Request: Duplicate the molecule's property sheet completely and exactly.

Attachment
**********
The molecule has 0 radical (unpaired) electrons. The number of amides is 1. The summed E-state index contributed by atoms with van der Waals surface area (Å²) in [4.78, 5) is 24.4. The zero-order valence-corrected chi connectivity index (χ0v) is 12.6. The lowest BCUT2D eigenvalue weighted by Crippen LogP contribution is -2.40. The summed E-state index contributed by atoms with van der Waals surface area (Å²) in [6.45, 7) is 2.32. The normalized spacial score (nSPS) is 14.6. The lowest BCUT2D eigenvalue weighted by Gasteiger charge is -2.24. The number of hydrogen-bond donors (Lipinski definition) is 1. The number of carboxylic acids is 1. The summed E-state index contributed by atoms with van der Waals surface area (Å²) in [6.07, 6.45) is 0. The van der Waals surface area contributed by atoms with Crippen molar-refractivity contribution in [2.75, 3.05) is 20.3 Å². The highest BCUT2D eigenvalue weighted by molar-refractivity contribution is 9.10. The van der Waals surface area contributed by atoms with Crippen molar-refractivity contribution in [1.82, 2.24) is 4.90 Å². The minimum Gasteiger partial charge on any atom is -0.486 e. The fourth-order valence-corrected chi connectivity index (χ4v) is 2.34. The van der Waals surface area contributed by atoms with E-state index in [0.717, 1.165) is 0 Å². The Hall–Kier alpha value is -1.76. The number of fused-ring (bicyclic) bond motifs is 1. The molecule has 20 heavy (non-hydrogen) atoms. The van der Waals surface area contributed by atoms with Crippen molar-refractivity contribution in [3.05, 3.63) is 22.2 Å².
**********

The molecule has 0 radical (unpaired) electrons. The number of amides is 1. The summed E-state index contributed by atoms with van der Waals surface area (Å²) in [4.78, 5) is 24.4. The zero-order valence-corrected chi connectivity index (χ0v) is 12.6. The lowest BCUT2D eigenvalue weighted by Crippen LogP contribution is -2.40. The summed E-state index contributed by atoms with van der Waals surface area (Å²) in [6.45, 7) is 2.32. The normalized spacial score (nSPS) is 14.6. The lowest BCUT2D eigenvalue weighted by Gasteiger charge is -2.24. The number of hydrogen-bond donors (Lipinski definition) is 1. The number of carboxylic acids is 1. The summed E-state index contributed by atoms with van der Waals surface area (Å²) in [6.07, 6.45) is 0. The van der Waals surface area contributed by atoms with Crippen molar-refractivity contribution in [2.75, 3.05) is 20.3 Å². The highest BCUT2D eigenvalue weighted by molar-refractivity contribution is 9.10. The van der Waals surface area contributed by atoms with Crippen molar-refractivity contribution in [1.82, 2.24) is 4.90 Å². The minimum Gasteiger partial charge on any atom is -0.486 e. The fourth-order valence-corrected chi connectivity index (χ4v) is 2.34. The van der Waals surface area contributed by atoms with E-state index in [0.717, 1.165) is 0 Å². The Hall–Kier alpha value is -1.76. The number of fused-ring (bicyclic) bond motifs is 1. The molecule has 20 heavy (non-hydrogen) atoms. The van der Waals surface area contributed by atoms with Crippen molar-refractivity contribution in [3.05, 3.63) is 22.2 Å².